empty

EnglishEdit

EtymologyEdit

From Middle English emty, from Old English ǣmtiġ, ǣmettiġ (vacant, empty, free, idle, unmarried, literally without must or obligation, leisurely), from Proto-Germanic *uz- (out) + Proto-Germanic *mōtijô, *mōtô (must, obligation, need), *mōtiþô (ability, accommodation), from Proto-Indo-European *med- (measure; to acquire, possess, be in command). Related to Old English ġeǣmtiġian (to empty), Old English ǣmetta (leisure), Old English mōtan (must, might, have to). More at mote, meet.

PronunciationEdit

  • IPA(key): /ˈɛmpti/
  • (file)
  • (file)
  • Hyphenation: emp‧ty

AdjectiveEdit

empty (comparative emptier, superlative emptiest)

  1. Devoid of content; containing nothing or nobody; vacant.
    an empty purse; an empty jug; an empty stomach
    • 2011 October 23, Phil McNulty, “Man Utd 1 - 6 Man City”, BBC Sport:
      United's stature is such that one result must not bring the immediate announcement of a shift in the balance of power in Manchester - but the swathes of empty seats around Old Trafford and the wave of attacks pouring towards David de Gea's goal in the second half emphasised that City quite simply have greater firepower and talent in their squad at present.
  2. (computing, programming) Containing no elements (as of a string or array), opposed to being null (having no valid value).
  3. (obsolete) Free; clear; devoid; often with of.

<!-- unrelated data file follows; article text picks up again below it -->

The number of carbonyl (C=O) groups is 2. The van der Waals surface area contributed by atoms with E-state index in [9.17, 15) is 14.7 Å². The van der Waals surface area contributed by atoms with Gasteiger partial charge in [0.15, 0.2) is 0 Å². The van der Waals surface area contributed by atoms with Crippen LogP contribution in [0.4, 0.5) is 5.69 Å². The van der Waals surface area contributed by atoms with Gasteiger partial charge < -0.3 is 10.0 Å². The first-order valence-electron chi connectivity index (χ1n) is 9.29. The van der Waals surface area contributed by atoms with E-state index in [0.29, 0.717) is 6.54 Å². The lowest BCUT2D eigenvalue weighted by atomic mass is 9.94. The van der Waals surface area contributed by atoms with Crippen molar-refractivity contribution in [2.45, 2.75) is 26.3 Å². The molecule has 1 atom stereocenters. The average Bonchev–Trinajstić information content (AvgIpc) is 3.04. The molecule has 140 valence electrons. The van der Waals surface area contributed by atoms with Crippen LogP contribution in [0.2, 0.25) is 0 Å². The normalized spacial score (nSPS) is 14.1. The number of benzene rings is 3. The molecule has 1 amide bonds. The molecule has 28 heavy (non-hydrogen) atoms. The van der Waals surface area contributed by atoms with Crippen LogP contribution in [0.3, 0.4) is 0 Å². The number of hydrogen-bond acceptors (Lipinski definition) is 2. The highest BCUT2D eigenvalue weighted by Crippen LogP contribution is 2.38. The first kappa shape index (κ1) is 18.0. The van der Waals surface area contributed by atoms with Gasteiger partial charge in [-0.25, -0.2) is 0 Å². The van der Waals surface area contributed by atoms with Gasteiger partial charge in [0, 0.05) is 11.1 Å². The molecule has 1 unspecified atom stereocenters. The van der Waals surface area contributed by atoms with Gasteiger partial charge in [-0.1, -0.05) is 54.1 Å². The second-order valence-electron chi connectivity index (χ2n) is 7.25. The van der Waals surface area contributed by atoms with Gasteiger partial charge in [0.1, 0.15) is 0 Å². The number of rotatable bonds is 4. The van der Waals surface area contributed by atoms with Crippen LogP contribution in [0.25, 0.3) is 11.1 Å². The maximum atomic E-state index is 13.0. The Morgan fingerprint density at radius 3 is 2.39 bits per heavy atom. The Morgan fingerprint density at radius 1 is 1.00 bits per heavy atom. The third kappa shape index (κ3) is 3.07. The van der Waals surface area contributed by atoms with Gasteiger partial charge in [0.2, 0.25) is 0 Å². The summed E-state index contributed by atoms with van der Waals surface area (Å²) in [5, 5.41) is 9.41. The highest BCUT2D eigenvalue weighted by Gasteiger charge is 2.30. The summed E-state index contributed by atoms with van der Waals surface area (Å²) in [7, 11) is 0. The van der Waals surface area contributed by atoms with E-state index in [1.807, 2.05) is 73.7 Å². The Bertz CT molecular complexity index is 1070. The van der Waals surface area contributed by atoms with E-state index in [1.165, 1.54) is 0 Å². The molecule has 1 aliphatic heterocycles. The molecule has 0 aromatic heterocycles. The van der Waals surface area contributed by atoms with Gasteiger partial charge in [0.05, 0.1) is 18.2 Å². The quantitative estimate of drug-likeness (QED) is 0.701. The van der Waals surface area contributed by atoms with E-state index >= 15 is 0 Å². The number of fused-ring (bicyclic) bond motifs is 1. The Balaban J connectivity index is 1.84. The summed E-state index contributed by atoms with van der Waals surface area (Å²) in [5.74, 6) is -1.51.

• Milton
      that fair female troop [] empty of all good
    • Shakespeare
      I shall find you empty of that fault.
  4. Having nothing to carry; unburdened.
    • Shakespeare
      an empty messenger
    • Bible, Exodus iii. 21
      When ye go ye shall not go empty.
  5. Destitute of effect, sincerity, or sense; said of language.
    empty words, or threats
    • Cibber
      Words are but empty thanks.
  6. Unable to satisfy; hollow; vain.
    empty pleasures
    • Alexander Pope
      pleas'd in the silent shade with empty praise
  7. Destitute of reality, or real existence; unsubstantial.
    empty dreams
  8. (obsolete) Producing nothing; unfruitful; said of a plant or tree.
    an empty vine
    • Bible, Genesis xli. 27
      seven empty ears blasted with the east wind
  9. Destitute of, or lacking, sense, knowledge, or courtesy.
    empty brains; an empty coxcomb
    • Shakespeare
      that in civility thou seem'st so empty

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VerbEdit

empty (third-person singular simple present empties, present participle emptying, simple past and past participle emptied)

  1. (transitive, ergative) To make empty; to void; to remove the contents of.
    to empty a well or a cistern
    The cinema emptied quickly after the end of the film.
    • Bible, Eccl. xi. 3
      The clouds [] empty themselves upon the earth.

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NounEdit

empty (plural empties)

  1. A container, especially a bottle, whose contents have been used up, leaving it empty.
    Put the empties out to be recycled.

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Last modified on 1 April 2014, at 05:53